Another type of display that's starting to make a real comeback is the Nixie tube, which first made an appearance circa 1955. Nixie tubes soon started to appear all over the place, especially in test equipment where their ability to display numerical values in digital form was much appreciated by engineers.

The heyday of the Nixie tube was the 1960s. They started to be superseded in the 1970s by vacuum fluorescent displays (VFDs) and by light-emitting diodes (LEDs), often presented in the form of seven-segment displays. More recently, Nixie tubes have experienced a comeback, especially in the form of clocks, such as those created by my chum Paul at Bad Dog Designs in the UK.

As a point of interest, until recently, it was difficult, if not impossible, to obtain new Nixie tubes. The best you could hope for was to recycle them from vintage test equipment, or to purchase "New Old Stock"; that is, devices created in East Germany or the USSR during the 1960s and 1970s that are still in the original boxes. However, my friend Dalibor in the Czech Republic handcrafts his R|Z568M tubes, which are pin-compatible with the original Z568M tubes. Approximately 2" wide and 4" tall, these bodacious beauties are a joy to behold (Dalibor made me the custom steampunk set -- bronze bases and copper anodes -- shown in the image at the beginning of this column).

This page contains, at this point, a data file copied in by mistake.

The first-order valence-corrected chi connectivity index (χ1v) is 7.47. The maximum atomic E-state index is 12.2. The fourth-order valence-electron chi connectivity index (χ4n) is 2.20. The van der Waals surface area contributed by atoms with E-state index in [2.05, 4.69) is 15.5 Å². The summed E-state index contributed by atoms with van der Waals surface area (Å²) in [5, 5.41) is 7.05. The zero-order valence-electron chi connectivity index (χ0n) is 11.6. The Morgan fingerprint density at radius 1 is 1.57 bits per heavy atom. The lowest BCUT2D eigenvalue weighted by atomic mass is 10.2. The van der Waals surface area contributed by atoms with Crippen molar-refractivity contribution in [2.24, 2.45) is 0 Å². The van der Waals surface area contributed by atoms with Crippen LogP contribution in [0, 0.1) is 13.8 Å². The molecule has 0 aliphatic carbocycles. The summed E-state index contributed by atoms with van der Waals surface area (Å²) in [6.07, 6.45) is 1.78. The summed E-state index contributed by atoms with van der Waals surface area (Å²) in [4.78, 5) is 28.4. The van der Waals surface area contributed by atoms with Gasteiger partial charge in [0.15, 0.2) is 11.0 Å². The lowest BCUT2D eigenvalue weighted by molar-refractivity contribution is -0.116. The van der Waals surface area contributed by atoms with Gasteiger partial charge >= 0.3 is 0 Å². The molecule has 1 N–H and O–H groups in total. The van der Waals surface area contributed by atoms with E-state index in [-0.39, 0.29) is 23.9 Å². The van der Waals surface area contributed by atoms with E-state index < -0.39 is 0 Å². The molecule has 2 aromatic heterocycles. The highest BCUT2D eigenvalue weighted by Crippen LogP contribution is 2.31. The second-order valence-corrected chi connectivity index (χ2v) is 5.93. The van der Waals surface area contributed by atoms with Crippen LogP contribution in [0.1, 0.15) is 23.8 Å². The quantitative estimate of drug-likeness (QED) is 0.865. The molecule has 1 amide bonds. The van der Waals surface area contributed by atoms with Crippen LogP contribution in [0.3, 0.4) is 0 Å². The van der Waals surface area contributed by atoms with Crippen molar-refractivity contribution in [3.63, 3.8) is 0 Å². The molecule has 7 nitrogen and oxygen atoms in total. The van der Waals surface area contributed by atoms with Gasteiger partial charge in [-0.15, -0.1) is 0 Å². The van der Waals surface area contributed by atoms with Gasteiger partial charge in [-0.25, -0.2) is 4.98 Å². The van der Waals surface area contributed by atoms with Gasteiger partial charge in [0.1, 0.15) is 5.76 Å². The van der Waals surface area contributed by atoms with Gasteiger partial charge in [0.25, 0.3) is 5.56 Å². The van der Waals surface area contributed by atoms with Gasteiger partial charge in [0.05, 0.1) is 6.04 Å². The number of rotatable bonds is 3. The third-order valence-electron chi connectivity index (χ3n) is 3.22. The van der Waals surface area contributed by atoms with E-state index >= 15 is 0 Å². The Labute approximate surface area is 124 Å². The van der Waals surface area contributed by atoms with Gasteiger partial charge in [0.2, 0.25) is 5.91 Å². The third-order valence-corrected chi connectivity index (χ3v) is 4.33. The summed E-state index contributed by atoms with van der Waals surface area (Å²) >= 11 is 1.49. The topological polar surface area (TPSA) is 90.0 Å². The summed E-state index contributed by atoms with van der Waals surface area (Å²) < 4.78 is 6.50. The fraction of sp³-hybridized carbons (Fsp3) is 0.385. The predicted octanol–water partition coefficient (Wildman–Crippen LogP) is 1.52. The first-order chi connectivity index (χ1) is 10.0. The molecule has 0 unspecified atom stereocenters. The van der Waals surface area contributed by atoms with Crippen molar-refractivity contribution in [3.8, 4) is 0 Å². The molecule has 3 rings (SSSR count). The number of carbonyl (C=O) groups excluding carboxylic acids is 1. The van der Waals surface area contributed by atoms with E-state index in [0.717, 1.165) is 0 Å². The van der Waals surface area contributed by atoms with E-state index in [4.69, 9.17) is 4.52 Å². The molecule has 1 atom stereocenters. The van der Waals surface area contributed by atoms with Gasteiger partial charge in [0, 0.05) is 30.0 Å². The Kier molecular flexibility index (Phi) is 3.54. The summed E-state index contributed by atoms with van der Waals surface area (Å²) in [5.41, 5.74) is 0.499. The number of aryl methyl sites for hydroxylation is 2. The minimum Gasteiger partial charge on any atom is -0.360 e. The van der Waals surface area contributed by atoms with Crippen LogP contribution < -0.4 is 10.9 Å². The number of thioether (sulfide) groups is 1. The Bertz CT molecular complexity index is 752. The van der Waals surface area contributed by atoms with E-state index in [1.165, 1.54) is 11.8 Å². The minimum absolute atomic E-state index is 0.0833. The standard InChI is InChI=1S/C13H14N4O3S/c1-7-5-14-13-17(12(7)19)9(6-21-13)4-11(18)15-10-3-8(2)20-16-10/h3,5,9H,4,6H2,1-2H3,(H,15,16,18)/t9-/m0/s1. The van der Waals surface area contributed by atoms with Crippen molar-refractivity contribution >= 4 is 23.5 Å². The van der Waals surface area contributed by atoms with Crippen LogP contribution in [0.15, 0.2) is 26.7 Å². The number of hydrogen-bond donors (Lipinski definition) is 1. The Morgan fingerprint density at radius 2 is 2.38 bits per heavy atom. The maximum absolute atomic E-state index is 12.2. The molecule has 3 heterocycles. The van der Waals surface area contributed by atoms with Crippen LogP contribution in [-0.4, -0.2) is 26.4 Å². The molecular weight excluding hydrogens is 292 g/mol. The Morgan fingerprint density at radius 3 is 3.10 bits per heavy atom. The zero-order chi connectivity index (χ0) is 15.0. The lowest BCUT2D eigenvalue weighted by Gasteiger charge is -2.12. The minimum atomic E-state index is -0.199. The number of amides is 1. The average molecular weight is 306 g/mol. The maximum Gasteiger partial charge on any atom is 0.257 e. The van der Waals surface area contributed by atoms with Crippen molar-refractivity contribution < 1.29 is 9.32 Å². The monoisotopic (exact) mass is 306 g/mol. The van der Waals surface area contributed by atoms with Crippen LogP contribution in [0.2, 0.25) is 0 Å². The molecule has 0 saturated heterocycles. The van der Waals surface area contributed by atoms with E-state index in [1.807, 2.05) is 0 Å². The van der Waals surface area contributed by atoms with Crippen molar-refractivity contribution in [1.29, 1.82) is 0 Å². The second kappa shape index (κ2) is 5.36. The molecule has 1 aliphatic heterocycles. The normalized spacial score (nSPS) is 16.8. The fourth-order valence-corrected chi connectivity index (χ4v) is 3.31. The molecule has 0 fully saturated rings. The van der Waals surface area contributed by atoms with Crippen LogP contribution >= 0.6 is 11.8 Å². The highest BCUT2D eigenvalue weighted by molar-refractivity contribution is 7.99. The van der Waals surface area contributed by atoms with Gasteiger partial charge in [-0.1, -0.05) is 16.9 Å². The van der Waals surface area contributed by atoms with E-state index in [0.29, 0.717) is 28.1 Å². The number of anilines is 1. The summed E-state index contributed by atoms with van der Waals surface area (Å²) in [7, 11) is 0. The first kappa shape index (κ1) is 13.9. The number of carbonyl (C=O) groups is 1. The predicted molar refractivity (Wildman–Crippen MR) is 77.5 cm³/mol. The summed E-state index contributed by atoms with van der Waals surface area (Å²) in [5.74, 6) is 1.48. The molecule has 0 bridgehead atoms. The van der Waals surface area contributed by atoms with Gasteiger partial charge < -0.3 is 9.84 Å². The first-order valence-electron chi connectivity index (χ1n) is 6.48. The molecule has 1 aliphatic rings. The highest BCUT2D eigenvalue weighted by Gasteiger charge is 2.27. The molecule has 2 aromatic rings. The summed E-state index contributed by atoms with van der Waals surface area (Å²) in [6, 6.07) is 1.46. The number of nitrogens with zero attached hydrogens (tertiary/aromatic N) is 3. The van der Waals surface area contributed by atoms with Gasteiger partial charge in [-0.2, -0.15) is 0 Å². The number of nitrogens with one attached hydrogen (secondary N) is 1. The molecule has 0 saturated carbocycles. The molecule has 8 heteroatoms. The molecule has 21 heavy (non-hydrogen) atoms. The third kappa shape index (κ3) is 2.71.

Another form of early digital display that shortly pre-dates the Nixie tube was the 481 Edge-Lit display. As shown in this video, each digit comprised eleven clear Lucite plates; each plate was engraved with a single digit from 0 to 9 or a decimal point; and each plate was lit by a small (grain of rice/wheat-sized) incandescent lamp mounted under its bottom edge.

Happily, Connor Nishijima has created a modern LED-based equivalent using acrylic sheets and WS2812B tricolor LEDs (a.k.a. NeoPixels in Adafruit's terminology). Known as Lixie Displays, these little beauties also have a display area of 2" wide by 4" tall. In fact, I'm using 12 of the little scamps in my Countdown Timer.

The Lixie displays in my Countdown Timer
The Lixie displays in my Countdown Timer (Image source: Max Maxfield)